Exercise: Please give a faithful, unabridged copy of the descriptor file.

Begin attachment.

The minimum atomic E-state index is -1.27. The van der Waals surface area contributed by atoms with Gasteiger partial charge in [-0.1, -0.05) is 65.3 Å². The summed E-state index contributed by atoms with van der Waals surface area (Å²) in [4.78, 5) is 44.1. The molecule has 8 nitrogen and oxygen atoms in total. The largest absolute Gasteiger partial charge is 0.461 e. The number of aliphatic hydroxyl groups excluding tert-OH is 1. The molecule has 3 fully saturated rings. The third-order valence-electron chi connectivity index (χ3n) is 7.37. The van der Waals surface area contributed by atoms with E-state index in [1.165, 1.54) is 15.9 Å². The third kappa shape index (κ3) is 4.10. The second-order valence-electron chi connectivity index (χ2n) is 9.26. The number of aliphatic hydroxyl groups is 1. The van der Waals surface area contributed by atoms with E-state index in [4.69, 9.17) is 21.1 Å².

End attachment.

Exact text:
The minimum atomic E-state index is -1.27. The van der Waals surface area contributed by atoms with Gasteiger partial charge in [-0.1, -0.05) is 65.3 Å². The summed E-state index contributed by atoms with van der Waals surface area (Å²) in [4.78, 5) is 44.1. The molecule has 8 nitrogen and oxygen atoms in total. The largest absolute Gasteiger partial charge is 0.461 e. The number of aliphatic hydroxyl groups excluding tert-OH is 1. The molecule has 3 fully saturated rings. The third-order valence-electron chi connectivity index (χ3n) is 7.37. The van der Waals surface area contributed by atoms with E-state index in [1.165, 1.54) is 15.9 Å². The third kappa shape index (κ3) is 4.10. The second-order valence-electron chi connectivity index (χ2n) is 9.26. The number of aliphatic hydroxyl groups is 1. The van der Waals surface area contributed by atoms with E-state index in [4.69, 9.17) is 21.1 Å².